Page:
Field Sobriety Tests

During a DWI stop, it’s common for law enforcement to ask the driver to submit to field sobriety testing. Field sobriety tests are a set of physical activities drawn out by law enforcement to determine whether a person is sober or not. Often, police will ask individuals to perform these test before conducting any chemical testing. 

Field sobriety testing isn’t by any means flawless. In fact, a perfectly sober person can fail a field sobriety test. Certain factors like age, weight, and old injuries can affect your ability to successfully complete field sobriety tests. It may be the best option to refuse field sobriety testing altogether if you’ve been pulled over for a DWI. 

Brownsville Attorney for Field Sobriety Tests in Texas

In some cases, it’s beneficial to refuse to participate in any field sobriety tests. A police officer may ask you to do tasks outside of your physical ability or the dashcam may capture misleading footage where you appear drunk. If you or someone you know has been arrested for refusing DWI testing, it’s vital that you seek trusted legal representation. 

Johnathan Gracia is an experienced criminal defense attorney who is dedicated to his clients. He has defended numerous people from DWI allegations throughout the Cameron County area. Through his defense techniques, collection of compelling evidence, and knowledge he can create a strong case for your charges. 

Call Johnathan Gracia at [$phone]] now for a free consultation. The Gracia Law Firm represents those accused of a DWI throughout the greater Brownsville area including Harlingen, La Feria, Rio Hondo, and Palm Valley.

Overview of Field Sobriety Tests in Texas


Types of Standardized DWI Field Sobriety Tests in Texas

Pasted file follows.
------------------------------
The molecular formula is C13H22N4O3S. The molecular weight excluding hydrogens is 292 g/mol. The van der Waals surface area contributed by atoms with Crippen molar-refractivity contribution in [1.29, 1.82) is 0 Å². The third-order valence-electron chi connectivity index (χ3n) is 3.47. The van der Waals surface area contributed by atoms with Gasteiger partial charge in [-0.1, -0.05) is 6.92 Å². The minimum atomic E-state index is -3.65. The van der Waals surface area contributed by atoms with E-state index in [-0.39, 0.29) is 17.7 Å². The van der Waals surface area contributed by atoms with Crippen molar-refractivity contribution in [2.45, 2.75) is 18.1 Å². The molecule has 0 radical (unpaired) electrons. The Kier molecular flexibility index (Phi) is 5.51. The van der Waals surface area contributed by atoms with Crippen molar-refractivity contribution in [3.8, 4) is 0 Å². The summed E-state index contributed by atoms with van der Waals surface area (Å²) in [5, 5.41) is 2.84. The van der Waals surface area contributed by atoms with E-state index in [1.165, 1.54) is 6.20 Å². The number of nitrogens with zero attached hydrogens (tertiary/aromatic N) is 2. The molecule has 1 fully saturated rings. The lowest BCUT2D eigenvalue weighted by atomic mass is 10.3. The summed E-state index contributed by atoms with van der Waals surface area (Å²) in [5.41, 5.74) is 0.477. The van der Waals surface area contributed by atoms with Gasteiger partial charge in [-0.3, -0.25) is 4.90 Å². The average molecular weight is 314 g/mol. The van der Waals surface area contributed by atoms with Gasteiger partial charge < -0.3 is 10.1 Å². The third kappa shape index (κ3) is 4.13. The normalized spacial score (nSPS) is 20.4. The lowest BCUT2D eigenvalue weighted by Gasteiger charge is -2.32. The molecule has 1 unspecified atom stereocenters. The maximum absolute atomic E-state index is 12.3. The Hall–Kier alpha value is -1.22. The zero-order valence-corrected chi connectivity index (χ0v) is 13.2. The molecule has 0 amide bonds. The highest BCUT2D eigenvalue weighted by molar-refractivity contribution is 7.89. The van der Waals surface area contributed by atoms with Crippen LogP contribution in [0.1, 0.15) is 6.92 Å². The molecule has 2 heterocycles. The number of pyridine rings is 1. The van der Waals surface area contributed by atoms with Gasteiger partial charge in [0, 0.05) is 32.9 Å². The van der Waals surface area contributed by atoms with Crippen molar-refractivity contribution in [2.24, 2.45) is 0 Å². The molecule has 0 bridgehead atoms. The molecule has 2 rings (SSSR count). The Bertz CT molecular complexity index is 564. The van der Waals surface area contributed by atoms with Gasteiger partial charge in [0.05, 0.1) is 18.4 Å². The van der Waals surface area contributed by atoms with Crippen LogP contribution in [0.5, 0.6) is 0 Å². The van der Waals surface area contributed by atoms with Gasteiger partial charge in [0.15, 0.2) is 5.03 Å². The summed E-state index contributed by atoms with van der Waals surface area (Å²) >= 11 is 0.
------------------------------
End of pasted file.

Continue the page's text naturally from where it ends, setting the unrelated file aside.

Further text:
The National Highway Traffic Safety Administration (NHTSA) has developed three field sobriety tests for United States law enforcement. These Standardized Field Sobriety Tests (SFSTs) are the most valuable to the prosecution since they have written rules and regulations. However, police officers are known to use tests outside of SFSTs when determining a person’s impairment level.

The following are the three SFSTs provided by the NHTSA. 

Horizontal Gaze Nystagmus (HGN)

An HGN test is considered to be the most accurate out of all the field sobriety tests. It measures the involuntary jerking of the eye when an individual is impaired by drugs or alcohol, which is referred to as nystagmus. An officer will hold a “stimulus” such as a pen about 12 to 15 inches away from the driver’s nose. Next the officer will slowly move the stimulus side to side and ask the driver to follow it with their eyes. 

The driver is instructed not to move their head while the object is moving. During the test, police officers will look for any signs of nystagmus. Some common signs they search for are lack of a smooth pursuit when eye tracking the object or nystagmus signs at a 45-degree angle. Although these tests are the most accurate, simple outside stimuli can easily disrupt the test.

One-Leg Stand (OLS)

A common field sobriety tests is a one-leg stand. Law enforcement will ask the driver to stand on one foot about six inches off the ground. They are then instructed to count aloud by the thousands for 30 seconds. The test will measure the following to search for signs of intoxication:

  • Hopping;
  • Excess swaying to balance;
  • Cycling arms for balance;
  • Tapping foot on the ground; or
  • Inability to keep balance at all.

Many factors can affect a one-leg stand test. Common issues can incldue balance, fatigue, and age. 

Walk-and-Turn (WAT)

A walk-and-turn test is exactly how it sounds. A police officer giving the test will instruct the driver to take nine heel-to-toe steps along a straight line. Once the driver has reached the end of the line, he or she is to turn on one foot and return back to the start in nine heel-to-toe steps. The officer will assess the driver and try to spot any of the following:

  • Inability to stay balanced;
  • Excessive stops while walking;
  • Inability to touch heel-to-toe;
  • Toes off the line;
  • Falls during the exercise;
  • Loses balance while turning;
  • Turning incorrectly; or
  • Inability to perform the test at all. 

WAT tests can easily be failed if a person has a handicap, bad coordination, or the lighting around the stop is bad.


Non-Standardized DWI Field Sobriety Tests in Cameron County, Texas

Although officers are taught to do the tests provided by the NHTSA, they might add or perform different tests based on their jurisdiction. These tests are not standardized by the NHTSA and may not be considered admissible by prosecutors. However, law enforcement still utilizes these tests if they see fit.